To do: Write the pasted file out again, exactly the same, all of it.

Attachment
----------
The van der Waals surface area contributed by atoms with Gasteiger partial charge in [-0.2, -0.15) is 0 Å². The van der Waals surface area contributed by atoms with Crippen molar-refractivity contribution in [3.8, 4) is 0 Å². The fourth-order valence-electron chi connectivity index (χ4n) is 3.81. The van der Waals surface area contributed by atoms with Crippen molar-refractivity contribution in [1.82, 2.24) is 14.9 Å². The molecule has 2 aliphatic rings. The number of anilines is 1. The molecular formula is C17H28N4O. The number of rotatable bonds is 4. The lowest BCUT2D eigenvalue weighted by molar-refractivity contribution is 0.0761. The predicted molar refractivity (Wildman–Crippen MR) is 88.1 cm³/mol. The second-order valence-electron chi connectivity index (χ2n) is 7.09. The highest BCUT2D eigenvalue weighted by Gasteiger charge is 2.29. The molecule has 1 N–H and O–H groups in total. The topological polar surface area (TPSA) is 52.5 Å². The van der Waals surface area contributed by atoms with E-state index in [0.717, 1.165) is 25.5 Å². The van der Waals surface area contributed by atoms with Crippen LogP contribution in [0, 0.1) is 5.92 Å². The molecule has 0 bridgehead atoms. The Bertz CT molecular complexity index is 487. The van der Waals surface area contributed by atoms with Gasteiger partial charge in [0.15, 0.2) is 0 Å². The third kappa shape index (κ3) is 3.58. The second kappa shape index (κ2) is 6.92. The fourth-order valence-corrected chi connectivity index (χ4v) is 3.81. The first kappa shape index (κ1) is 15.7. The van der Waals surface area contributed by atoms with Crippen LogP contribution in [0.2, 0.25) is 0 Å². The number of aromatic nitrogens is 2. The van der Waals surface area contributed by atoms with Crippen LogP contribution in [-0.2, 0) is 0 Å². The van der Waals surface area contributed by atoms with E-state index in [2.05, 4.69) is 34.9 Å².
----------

The van der Waals surface area contributed by atoms with Gasteiger partial charge in [-0.2, -0.15) is 0 Å². The van der Waals surface area contributed by atoms with Crippen molar-refractivity contribution in [3.8, 4) is 0 Å². The fourth-order valence-electron chi connectivity index (χ4n) is 3.81. The van der Waals surface area contributed by atoms with Crippen molar-refractivity contribution in [1.82, 2.24) is 14.9 Å². The molecule has 2 aliphatic rings. The number of anilines is 1. The molecular formula is C17H28N4O. The number of rotatable bonds is 4. The lowest BCUT2D eigenvalue weighted by molar-refractivity contribution is 0.0761. The predicted molar refractivity (Wildman–Crippen MR) is 88.1 cm³/mol. The second-order valence-electron chi connectivity index (χ2n) is 7.09. The highest BCUT2D eigenvalue weighted by Gasteiger charge is 2.29. The molecule has 1 N–H and O–H groups in total. The topological polar surface area (TPSA) is 52.5 Å². The van der Waals surface area contributed by atoms with E-state index in [0.717, 1.165) is 25.5 Å². The van der Waals surface area contributed by atoms with Crippen LogP contribution in [0, 0.1) is 5.92 Å². The molecule has 0 bridgehead atoms. The Bertz CT molecular complexity index is 487. The van der Waals surface area contributed by atoms with Gasteiger partial charge in [0.15, 0.2) is 0 Å². The third kappa shape index (κ3) is 3.58. The second kappa shape index (κ2) is 6.92. The fourth-order valence-corrected chi connectivity index (χ4v) is 3.81. The first kappa shape index (κ1) is 15.7. The van der Waals surface area contributed by atoms with Crippen LogP contribution in [0.2, 0.25) is 0 Å². The number of aromatic nitrogens is 2. The van der Waals surface area contributed by atoms with Crippen LogP contribution in [-0.2, 0) is 0 Å². The van der Waals surface area contributed by atoms with E-state index in [2.05, 4.69) is 34.9 Å².